useful of course for liberation from the ego, nonetheless I began teaching.

As it turned out I began playing music with a shakuhachi player from Japan some evenings who liked to improvise but only got once to play in the main bajaan room because of the stiff competition for the music roles. And I mean fierce. There was a nice African American drummer who played pakawaj a 2 sided long drum from Nth India and he was not about to leave his station in a hurry.

After some weeks of meditation and teaching I began to walk outside the ashrm during the day and visit the local eateries near the ashram. There was a western restaurant for cashed up Americans  and an Indian basics kitchen on the ashram to cater for the locals. The latter was not flash but fed / kept the blood circulating. 

There were local cafes just outside the main gate and down the road and as I was used to local Indian food in all my years of travel I did not have the fear of death by eating like the fly in fly out westerners.  They were given horror stories by other sannyasins about India and most of them never left the ashram for Bombay or anywhere in India. They literally flew in from the airport and to Ganeshpuri.

See Nityanandas mandir shrine
https://goo.gl/maps/Ek8vnfwoyYF2                       https://goo.gl/maps/dFoTj5UqtY52

During the afternoons I would walk to the Ganeshpuri village and then to the mandir of Nityananda.
It had a huge drum in the corner and was filled by a sublime atmosphere.  Just to go there and sit was uplifting.  One could feel the subtle vibration of the gurus bhakti there palpably.  It was sad that the students were put off from discovering Nityananda's village and local India, the real India. 

Having tasted the beautiful aura of this guru I was touched by a majestic presence.  Whenever I see his image I feel the magnitude of his grace.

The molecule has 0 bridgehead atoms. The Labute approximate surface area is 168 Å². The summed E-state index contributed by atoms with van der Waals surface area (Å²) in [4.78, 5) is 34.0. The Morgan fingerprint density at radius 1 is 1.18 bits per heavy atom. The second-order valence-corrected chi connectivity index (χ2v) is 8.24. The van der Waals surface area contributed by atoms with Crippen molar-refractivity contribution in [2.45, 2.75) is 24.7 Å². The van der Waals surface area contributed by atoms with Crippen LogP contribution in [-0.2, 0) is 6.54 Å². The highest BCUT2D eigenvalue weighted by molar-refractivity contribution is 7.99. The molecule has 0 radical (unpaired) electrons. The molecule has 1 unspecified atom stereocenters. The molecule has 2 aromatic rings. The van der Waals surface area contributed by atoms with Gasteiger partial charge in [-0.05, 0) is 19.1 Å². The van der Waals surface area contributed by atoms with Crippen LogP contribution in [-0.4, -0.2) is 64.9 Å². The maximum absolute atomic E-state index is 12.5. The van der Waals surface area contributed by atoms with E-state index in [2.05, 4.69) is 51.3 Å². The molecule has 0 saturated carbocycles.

Not long afterwards a friend visited the ashram and told me of Baba Virsah Singh and within a week I was in Delhi and sitting in front of my teacher and in the midst of profound change in my life. I am forever grateful.


Classical singing of India

When I have gone to India I oftentimes have the opportunity to see a classical music concert.  When I was in Adelaide I got interested in classical singing as I accompanied Manik Panvelliwallah a classical singer in many concerts in the community there.

Singing is a meditative tradition as music and ragas in Indian music are connected to the Gods and devotion.

Here is a link which will illustrate the basics of this ancient tradition.


Ramakant Gundecha is one half of the Gundecha Brothers, the foremost practitioners of dhrupad, an ancient form of Indian vocal music. After I attended a weeklong workshop with the brothers, Ramakant was kind enough to sit down with me for a short conversation about the origins of dhrupad, their lineage, singing as meditation, how Westerners and non-musicians can benefit from practicing dhrupad, and the mystical meaning of the syllable AH.

A few of my all time favourites are Pandit Jasraj, Mallikarjun Mansur, Bhimsen Joshi, Koishori Amonkar, Bade Gulam Ali Khan,

Thursday, 7 February 2019

Spiritual songs under the oak tree Fryers Forest community 2.2.19

Sunday 2 Febuary the Fryerstown community had a spiritual music acapella meet under an oak tree by the dam.  Kavisha Mazzella, Nick  Lyon and I played to the sounds of the bush in the background. 

Sometimes little events just seem like well,  this is heaven,  here and now.  Thanks to Kavisha P Mazella and Nicholas Lyon.  

The local Fryerstown community were enthusiastic singers, some very new to this style but one would never have known by their passion. The energy was satvic in flavour, that is full of love and devotion. 
(in Sankhya and Vedantic philosophy) one of the three qualities of prakriti, or nature, which are 
passion (rajas) dullnessor inertia (tamas) and goodness or purity (sattva) .1